14. ^ Shibusawa, Naoko (September 2012). "The Lavender Scare and Empire: Rethinking Cold War Antigay Politics". Diplomatic History. Chicago: Oxford University Press. 36 (4): 723–752. doi:10.1111/j.1467-7709.2012.01052.x.
  15. ^ Wolfe, Audra (December 1, 2018). "Project Troy: How Scientists Helped Refine Cold War Psychological Warfare". The Atlantic. Retrieved January 25, 2021.
  16. ^ "To the Aid of Aid". Time Magazine. March 30, 1959. Archived from the original on November 12, 2006. Retrieved November 11, 2006.
  17. ^ a b "James E. Webb". NASA. Archived from the original on April 25, 2009. Retrieved July 12, 2017.
  18. ^ http://www.lbjlibrary.net/assets/documents/archives/oral_histories/webb-j/webb.pdf Webb oral biography. Transcript, James E. Webb Oral History Interview I, 1969/04/29, by T. H. Baker, Internet Copy, LBJ Library. Accessed May 28, 2009.
  19. ^ Slayton, Donald K. "Deke"; Cassutt, Michael (1994). Deke! U.S. Manned Space: From Mercury to the Shuttle (1st ed.). New York City: Forge (St. Martin's Press). pp. 216–217. ISBN 0-312-85503-6. LCCN 94-2463. OCLC 29845663.
  20. ^ Launius, Roger D. (August 1, 2008). "Managing the unmanageable: Apollo, space age management and American social problems". Space Policy. 24 (3): 158–165. Bibcode:2008SpPol..24..158L. doi:10.1016/j.spacepol.2008.06.007. ISSN 0265-9646.
  21. ^ Lambert, Bruce (March 29, 1992). "James Webb, Who Led Moon Program, Dies at 85". The New York Times. Retrieved December 29, 2021.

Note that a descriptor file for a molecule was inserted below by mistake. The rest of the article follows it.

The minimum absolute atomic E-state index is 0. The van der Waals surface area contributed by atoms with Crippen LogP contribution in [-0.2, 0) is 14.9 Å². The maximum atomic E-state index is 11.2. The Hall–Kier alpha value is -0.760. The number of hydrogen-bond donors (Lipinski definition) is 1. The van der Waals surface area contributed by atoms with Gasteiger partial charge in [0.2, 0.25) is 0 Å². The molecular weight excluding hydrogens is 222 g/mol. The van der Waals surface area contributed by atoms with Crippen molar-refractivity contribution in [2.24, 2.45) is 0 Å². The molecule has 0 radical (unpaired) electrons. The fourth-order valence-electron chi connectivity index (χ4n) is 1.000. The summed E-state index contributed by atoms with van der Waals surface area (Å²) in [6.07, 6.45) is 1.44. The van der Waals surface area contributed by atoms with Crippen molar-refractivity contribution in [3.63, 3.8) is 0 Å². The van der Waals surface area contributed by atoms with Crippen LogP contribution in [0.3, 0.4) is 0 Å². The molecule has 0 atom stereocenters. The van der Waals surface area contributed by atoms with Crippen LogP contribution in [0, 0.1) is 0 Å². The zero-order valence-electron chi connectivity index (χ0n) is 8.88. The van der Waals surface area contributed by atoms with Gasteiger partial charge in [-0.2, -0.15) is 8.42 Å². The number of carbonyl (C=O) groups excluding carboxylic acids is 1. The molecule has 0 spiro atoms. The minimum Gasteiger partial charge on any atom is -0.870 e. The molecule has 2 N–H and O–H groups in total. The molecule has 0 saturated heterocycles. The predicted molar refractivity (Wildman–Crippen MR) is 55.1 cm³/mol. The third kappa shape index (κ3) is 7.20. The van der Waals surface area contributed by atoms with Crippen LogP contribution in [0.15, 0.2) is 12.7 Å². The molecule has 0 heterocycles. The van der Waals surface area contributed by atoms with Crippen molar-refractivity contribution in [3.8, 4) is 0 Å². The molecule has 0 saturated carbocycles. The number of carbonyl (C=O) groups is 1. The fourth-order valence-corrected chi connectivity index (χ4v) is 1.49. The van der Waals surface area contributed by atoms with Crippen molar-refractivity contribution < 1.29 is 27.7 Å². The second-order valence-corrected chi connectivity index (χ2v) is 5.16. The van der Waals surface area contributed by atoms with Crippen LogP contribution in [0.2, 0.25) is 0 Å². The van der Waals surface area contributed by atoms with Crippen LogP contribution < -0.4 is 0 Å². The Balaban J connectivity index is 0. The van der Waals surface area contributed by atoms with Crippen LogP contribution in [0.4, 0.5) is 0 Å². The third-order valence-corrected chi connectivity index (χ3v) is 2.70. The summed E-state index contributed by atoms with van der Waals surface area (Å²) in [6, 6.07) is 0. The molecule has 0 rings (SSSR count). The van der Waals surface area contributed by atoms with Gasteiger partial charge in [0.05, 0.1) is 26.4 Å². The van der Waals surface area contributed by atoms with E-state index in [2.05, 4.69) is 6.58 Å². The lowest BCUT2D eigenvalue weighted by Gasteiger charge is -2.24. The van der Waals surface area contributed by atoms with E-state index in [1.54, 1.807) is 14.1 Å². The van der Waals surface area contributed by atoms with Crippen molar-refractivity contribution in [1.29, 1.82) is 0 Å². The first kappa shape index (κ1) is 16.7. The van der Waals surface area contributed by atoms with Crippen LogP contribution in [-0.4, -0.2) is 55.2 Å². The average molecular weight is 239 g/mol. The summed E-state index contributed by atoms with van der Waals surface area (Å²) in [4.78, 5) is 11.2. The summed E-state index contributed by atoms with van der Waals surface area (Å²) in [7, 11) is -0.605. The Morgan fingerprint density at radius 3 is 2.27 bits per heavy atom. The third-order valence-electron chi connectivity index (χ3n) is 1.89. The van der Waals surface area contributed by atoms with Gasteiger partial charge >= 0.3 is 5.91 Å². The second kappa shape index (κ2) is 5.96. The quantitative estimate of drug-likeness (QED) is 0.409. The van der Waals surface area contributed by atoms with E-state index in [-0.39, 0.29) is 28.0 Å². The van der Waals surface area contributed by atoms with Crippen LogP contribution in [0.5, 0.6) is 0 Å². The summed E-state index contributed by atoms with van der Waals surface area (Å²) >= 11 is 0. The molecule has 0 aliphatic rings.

22. ^ James, Caryn (April 3, 1998). "Television Review; Boyish Eyes on the Moon". The New York Times. Retrieved August 5, 2018.
  23. ^ Amos, Jonathan (January 7, 2021). "James Webb will be the 'launch to watch in 2021'". BBC News. Retrieved January 26, 2021.
  24. ^ Prescod-Weinstein, Chanda; Tuttle, Sarah; Walkowicz, Lucianne; Nord, Brian (March 1, 2021). "NASA Needs to Rename the James Webb Space Telescope - The successor to the Hubble honors a man who took part in the effort to purge LGBT people from the federal workforce". Scientific American. Retrieved March 3, 2021.
  25. ^ Francis, Matthew R. (May 7, 2021). "The James Webb Space Telescope Hasn't Launched Yet. In One Way, It's Already a Relic". Slate. Retrieved June 3, 2021.
  26. ^ Witze, Alexndra (July 23, 2021). "NASA investigates renaming James Webb telescope after anti-LGBT+ claims - Some astronomers argue the flagship observatory — successor to the Hubble Space Telescope — will memorialize discrimination. Others are waiting for more evidence". Nature. 596 (7870): 15–16. doi:10.1038/d41586-021-02010-x. PMID 34302150. S2CID 236212498. Retrieved July 23, 2021.
  27. ^ Overbye, Dennis (October 20, 2021). "The Webb Telescope's Latest Stumbling Block: Its Name - The long-awaited successor to the Hubble Space Telescope is scheduled to launch in December. But the NASA official for whom it is named has been accused of homophobia". The New York Times. Retrieved October 21, 2021.
  28. ^ a b Mark, Juian (October 13, 2021). "NASA's James Webb telescope will explore the universe. Critics say its name represents a painful time in U.S. history". The Washington Post. Retrieved October 13, 2021.
  29. ^ Greenfieldboyce, Nell (September 30, 2021). "Shadowed By Controversy, NASA Won't Rename New Space Telescope". NPR. Retrieved September 30, 2021.
  30. ^ Witze, Alexandra (October 1, 2021). "NASA won't rename James Webb telescope — and astronomers are angry - The agency found no evidence that the flagship observatory's namesake was involved in anti-LGBT+ activities, but some say that Webb bears responsibility". Nature. 598 (7880): 249. doi:10.1038/d41586-021-02678-1. PMID 34599318. S2CID 238251014. Retrieved October 2, 2021.

Bibliography

External links[edit]

Political offices
Preceded by Director of the Bureau of the Budget
1946–1949
Succeeded by
Preceded by United States Under Secretary of State
1949–1952
Succeeded by
Preceded by Administrator of the National Aeronautics and Space Administration
1961–1968
Succeeded by